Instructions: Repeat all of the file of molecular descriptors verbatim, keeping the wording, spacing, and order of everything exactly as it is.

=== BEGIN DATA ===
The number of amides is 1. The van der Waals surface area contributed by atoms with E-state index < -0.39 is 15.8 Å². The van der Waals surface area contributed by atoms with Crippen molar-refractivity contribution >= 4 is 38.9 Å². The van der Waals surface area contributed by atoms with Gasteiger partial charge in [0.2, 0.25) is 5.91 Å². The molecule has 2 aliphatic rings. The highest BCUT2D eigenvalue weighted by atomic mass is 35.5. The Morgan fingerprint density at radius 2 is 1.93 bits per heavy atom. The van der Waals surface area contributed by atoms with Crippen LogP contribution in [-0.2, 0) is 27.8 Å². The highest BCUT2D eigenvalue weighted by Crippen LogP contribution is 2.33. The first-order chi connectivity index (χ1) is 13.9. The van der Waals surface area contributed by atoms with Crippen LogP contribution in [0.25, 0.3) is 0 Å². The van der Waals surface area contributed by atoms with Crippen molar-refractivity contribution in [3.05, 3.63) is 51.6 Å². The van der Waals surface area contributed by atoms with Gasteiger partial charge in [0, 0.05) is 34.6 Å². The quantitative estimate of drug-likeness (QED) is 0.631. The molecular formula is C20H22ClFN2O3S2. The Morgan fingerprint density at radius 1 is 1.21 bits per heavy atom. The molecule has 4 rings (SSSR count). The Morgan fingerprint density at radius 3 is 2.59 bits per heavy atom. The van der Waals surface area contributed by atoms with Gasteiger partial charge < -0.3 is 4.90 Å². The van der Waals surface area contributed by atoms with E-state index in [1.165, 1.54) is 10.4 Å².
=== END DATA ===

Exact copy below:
The number of amides is 1. The van der Waals surface area contributed by atoms with E-state index < -0.39 is 15.8 Å². The van der Waals surface area contributed by atoms with Crippen molar-refractivity contribution >= 4 is 38.9 Å². The van der Waals surface area contributed by atoms with Gasteiger partial charge in [0.2, 0.25) is 5.91 Å². The molecule has 2 aliphatic rings. The highest BCUT2D eigenvalue weighted by atomic mass is 35.5. The Morgan fingerprint density at radius 2 is 1.93 bits per heavy atom. The van der Waals surface area contributed by atoms with Crippen LogP contribution in [-0.2, 0) is 27.8 Å². The highest BCUT2D eigenvalue weighted by Crippen LogP contribution is 2.33. The first-order chi connectivity index (χ1) is 13.9. The van der Waals surface area contributed by atoms with Crippen LogP contribution in [0.25, 0.3) is 0 Å². The van der Waals surface area contributed by atoms with Crippen molar-refractivity contribution in [3.05, 3.63) is 51.6 Å². The van der Waals surface area contributed by atoms with Gasteiger partial charge in [0, 0.05) is 34.6 Å². The quantitative estimate of drug-likeness (QED) is 0.631. The molecular formula is C20H22ClFN2O3S2. The Morgan fingerprint density at radius 1 is 1.21 bits per heavy atom. The molecule has 4 rings (SSSR count). The Morgan fingerprint density at radius 3 is 2.59 bits per heavy atom. The van der Waals surface area contributed by atoms with Gasteiger partial charge < -0.3 is 4.90 Å². The van der Waals surface area contributed by atoms with E-state index in [1.165, 1.54) is 10.4 Å².